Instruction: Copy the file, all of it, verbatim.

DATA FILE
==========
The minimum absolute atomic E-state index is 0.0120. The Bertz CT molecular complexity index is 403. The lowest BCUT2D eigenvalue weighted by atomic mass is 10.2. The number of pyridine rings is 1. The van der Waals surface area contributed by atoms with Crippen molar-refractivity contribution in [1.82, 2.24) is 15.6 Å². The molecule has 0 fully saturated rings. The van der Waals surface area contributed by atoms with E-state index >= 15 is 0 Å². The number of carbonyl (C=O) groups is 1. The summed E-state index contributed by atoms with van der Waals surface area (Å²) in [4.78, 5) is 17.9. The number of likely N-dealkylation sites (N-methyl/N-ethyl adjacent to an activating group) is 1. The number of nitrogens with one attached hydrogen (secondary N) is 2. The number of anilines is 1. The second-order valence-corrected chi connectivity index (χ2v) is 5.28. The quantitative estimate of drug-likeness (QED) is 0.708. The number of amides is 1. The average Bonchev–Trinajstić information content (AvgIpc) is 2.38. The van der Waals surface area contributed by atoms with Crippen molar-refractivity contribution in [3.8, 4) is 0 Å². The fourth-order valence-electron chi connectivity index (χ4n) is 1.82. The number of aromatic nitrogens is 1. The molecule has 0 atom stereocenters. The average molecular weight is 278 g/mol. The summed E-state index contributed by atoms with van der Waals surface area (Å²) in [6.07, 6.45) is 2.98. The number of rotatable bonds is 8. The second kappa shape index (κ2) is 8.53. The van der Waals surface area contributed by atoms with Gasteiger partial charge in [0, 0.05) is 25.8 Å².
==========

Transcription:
The minimum absolute atomic E-state index is 0.0120. The Bertz CT molecular complexity index is 403. The lowest BCUT2D eigenvalue weighted by atomic mass is 10.2. The number of pyridine rings is 1. The van der Waals surface area contributed by atoms with Crippen molar-refractivity contribution in [1.82, 2.24) is 15.6 Å². The molecule has 0 fully saturated rings. The van der Waals surface area contributed by atoms with E-state index >= 15 is 0 Å². The number of carbonyl (C=O) groups is 1. The summed E-state index contributed by atoms with van der Waals surface area (Å²) in [4.78, 5) is 17.9. The number of likely N-dealkylation sites (N-methyl/N-ethyl adjacent to an activating group) is 1. The number of nitrogens with one attached hydrogen (secondary N) is 2. The number of anilines is 1. The second-order valence-corrected chi connectivity index (χ2v) is 5.28. The quantitative estimate of drug-likeness (QED) is 0.708. The number of amides is 1. The average Bonchev–Trinajstić information content (AvgIpc) is 2.38. The van der Waals surface area contributed by atoms with Crippen molar-refractivity contribution in [3.8, 4) is 0 Å². The fourth-order valence-electron chi connectivity index (χ4n) is 1.82. The number of aromatic nitrogens is 1. The molecule has 0 atom stereocenters. The average molecular weight is 278 g/mol. The summed E-state index contributed by atoms with van der Waals surface area (Å²) in [6.07, 6.45) is 2.98. The number of rotatable bonds is 8. The second kappa shape index (κ2) is 8.53. The van der Waals surface area contributed by atoms with Gasteiger partial charge in [0, 0.05) is 25.8 Å².